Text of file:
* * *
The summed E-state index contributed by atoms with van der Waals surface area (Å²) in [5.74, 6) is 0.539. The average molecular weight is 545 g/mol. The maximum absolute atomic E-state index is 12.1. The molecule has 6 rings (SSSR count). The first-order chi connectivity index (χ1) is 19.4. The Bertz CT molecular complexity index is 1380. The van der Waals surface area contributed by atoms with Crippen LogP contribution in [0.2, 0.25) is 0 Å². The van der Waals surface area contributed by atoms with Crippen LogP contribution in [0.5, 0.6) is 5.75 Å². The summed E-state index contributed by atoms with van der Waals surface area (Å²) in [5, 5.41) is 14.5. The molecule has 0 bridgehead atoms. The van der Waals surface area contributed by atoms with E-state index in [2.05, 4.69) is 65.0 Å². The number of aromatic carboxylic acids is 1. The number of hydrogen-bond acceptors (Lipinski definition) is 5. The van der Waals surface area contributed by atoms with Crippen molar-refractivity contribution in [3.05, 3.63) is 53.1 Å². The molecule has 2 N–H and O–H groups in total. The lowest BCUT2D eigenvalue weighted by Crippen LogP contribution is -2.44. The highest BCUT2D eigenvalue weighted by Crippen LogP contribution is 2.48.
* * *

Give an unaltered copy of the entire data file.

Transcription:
The summed E-state index contributed by atoms with van der Waals surface area (Å²) in [5.74, 6) is 0.539. The average molecular weight is 545 g/mol. The maximum absolute atomic E-state index is 12.1. The molecule has 6 rings (SSSR count). The first-order chi connectivity index (χ1) is 19.4. The Bertz CT molecular complexity index is 1380. The van der Waals surface area contributed by atoms with Crippen LogP contribution in [0.2, 0.25) is 0 Å². The van der Waals surface area contributed by atoms with Crippen LogP contribution in [0.5, 0.6) is 5.75 Å². The summed E-state index contributed by atoms with van der Waals surface area (Å²) in [5, 5.41) is 14.5. The molecule has 0 bridgehead atoms. The van der Waals surface area contributed by atoms with E-state index in [2.05, 4.69) is 65.0 Å². The number of aromatic carboxylic acids is 1. The number of hydrogen-bond acceptors (Lipinski definition) is 5. The van der Waals surface area contributed by atoms with Crippen molar-refractivity contribution in [3.05, 3.63) is 53.1 Å². The molecule has 2 N–H and O–H groups in total. The lowest BCUT2D eigenvalue weighted by Crippen LogP contribution is -2.44. The highest BCUT2D eigenvalue weighted by Crippen LogP contribution is 2.48.